The study concluded that the Norman Conquest of 1066, which had profound effects on the language, architecture, laws, and administration of England in the late 11th century, was also marked by an intensification in farming and a more developed system for bringing food to market, resulting in a steadier food supply, greater choice, and greater homogeneity between urban and rural and elite and non-elite diets.
The research team, led by Elizabeth Craig-Atkins, Senior Lecturer in Human Osteology at the University of Sheffield, concluded that a major influence on food choice after the Conquest was an increase in the role of markets, as the number of towns granted market charters began to increase, at the same time as new manorial controls introduced by Norman overlords saw the intensification of agricultural production.
Interruptions in adolescent tooth development provided evidence for periods of famine and short-term dietary stress, not least the disruption to food supplies that followed in the wake of the Conquest itself, but the negative impacts of the Conquest on everyday life seem to have been limited. Evidence of increasing payments to the Crown and the building up of street frontages in the late 11th century suggest rising prosperity in Oxford, accompanied by an increasing range of economic activity and higher population density. A more developed urban economy with more regular access to resources for more people may well have reduced the experience of severe food shortages and the risk of starvation for most people after the Conquest.
Food or friends of the gods?
What would earlier generations have thought of the idea that chickens might be consumed as food? A team of researchers led by Naomi Sykes, Lawrence Professor of Archaeology at Exeter University, has been exploring the origins of our Easter traditions and, in particular, the folklore around bunnies, eggs, and newly hatched chicks. Though associated with saccharine greetings cards and modern-day Easter traditions, archaeological evidence shows that chickens and hares have long been associated with the supernatural, starting with their first introduction to Iron Age Britain between the 5th and 3rd centuries BC.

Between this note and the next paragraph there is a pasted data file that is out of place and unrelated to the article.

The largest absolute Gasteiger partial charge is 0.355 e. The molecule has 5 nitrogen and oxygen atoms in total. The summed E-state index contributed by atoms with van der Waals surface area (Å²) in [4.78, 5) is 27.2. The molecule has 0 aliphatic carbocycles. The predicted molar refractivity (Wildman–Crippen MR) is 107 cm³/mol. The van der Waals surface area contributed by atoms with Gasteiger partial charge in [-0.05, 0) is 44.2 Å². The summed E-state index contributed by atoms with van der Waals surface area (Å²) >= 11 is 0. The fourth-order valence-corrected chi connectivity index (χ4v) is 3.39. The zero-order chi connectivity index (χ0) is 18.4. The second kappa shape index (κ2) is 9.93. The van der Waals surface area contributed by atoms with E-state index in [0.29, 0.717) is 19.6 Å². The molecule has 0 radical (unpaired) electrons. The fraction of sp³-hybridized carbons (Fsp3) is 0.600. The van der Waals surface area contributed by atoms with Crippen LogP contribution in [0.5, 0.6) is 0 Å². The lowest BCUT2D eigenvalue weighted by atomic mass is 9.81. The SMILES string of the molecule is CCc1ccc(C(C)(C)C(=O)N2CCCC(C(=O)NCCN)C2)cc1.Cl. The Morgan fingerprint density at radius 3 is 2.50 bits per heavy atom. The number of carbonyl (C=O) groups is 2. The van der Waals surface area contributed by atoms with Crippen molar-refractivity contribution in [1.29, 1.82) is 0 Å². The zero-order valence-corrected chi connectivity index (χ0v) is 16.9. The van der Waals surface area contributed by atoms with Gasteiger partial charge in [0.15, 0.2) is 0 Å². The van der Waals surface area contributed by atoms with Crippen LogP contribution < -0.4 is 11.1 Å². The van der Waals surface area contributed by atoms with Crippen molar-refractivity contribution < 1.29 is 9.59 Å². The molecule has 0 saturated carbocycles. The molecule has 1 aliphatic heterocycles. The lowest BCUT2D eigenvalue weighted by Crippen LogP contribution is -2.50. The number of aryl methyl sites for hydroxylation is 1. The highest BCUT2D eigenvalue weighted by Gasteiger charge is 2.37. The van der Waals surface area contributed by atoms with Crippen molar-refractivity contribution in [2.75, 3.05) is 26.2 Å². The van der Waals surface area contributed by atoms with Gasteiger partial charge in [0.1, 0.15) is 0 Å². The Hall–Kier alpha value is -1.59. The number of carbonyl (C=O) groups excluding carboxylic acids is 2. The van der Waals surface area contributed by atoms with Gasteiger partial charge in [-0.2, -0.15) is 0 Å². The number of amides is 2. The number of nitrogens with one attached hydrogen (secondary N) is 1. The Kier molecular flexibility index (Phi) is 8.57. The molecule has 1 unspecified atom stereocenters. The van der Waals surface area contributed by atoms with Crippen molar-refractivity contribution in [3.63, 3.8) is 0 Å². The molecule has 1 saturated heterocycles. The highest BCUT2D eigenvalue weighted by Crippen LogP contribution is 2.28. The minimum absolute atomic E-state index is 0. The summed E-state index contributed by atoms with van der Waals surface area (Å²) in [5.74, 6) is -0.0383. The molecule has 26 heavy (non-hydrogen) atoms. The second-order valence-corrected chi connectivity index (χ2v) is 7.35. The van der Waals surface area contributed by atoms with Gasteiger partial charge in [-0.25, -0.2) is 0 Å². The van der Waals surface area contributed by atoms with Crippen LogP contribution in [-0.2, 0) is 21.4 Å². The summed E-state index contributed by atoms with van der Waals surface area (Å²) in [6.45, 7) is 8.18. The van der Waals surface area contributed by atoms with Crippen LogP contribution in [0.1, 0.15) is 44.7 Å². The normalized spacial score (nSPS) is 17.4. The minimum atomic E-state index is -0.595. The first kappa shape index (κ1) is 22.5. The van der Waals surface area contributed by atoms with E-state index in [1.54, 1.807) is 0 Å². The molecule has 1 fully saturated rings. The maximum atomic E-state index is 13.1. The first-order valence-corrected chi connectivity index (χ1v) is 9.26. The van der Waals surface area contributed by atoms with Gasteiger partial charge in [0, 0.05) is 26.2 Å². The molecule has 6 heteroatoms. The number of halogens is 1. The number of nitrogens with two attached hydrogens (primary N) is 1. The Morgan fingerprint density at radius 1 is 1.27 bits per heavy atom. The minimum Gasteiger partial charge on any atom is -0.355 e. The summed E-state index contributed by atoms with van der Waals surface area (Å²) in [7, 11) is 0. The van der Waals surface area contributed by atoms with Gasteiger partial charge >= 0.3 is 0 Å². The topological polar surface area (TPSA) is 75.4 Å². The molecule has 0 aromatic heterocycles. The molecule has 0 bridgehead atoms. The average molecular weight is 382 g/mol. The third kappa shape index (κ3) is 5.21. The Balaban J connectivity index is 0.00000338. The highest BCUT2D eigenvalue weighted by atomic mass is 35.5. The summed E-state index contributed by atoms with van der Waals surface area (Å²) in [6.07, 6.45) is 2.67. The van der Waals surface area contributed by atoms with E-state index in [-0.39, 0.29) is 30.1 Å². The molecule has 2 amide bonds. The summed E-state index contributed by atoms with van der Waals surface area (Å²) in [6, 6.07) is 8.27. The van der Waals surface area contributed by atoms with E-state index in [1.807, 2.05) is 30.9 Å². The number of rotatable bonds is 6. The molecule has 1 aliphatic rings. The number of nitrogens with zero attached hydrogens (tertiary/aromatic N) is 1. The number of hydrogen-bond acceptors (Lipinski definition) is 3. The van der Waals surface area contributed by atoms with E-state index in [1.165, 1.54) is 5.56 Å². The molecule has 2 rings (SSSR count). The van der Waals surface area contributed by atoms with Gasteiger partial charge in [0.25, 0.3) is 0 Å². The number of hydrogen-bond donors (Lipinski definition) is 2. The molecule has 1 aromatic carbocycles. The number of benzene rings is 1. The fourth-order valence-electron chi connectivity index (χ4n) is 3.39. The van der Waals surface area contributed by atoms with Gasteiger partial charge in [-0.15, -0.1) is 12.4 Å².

According to Professor Sykes, the excavated remains of chickens and hares from this period show that they were buried with care and intact in the British Iron Age, rather than showing signs of butchery and disposal as food remains. We also have Julius Caesar’s word for it that they were not reared for food. In his Commentarii de Bello Gallico (‘Commentaries on the Gallic War’), he says that ‘Britons consider it contrary to divine law to eat the hare, the chicken, or the goose. They raise these for their own amusement or pleasure.’
The sheer number of chicken-decorated objects – not just in Britain but in Gaul as well – suggests some sort of association with an unknown Iron Age divinity that was later absorbed into a syncretic relationship with the Roman deity, Mercury, who is often depicted with a cockerel at his feet. To quote Caesar again, the Gauls ‘worship Mercury, in particular, as their god; they have many images of him and regard him as the inventor of all arts. They consider him the guide of their journeys and marches, and believe him to have great influence over the acquisition of gain and mercantile transactions.’
The faunal evidence shows that attitudes did change during the Romano-British period, and that hare and chicken were increasingly considered as ‘eatable’, their remains being found as food waste, while hares were even farmed as livestock. This does not mean they lost their symbolic potency. By the Norman period, the literary and archaeological evidence show a fascinating divergence. Hares, by then, were a sought-after culinary animal, well represented in food bone assemblages, and one of the key demands made by the followers of Wat Tyler during the Peasants’ Revolt of 1381 was a relaxation of the forestry laws protecting hares in England from being hunted by all but the aristocracy. Yet the literature of the time continues to describe hare as troublesome and inedible: Gerald of Wales (1146-1223), for example, records the commonly held belief that hares are witches in disguise – perhaps a faint echo of the very ancient association between hares and an unknown Iron Age deity.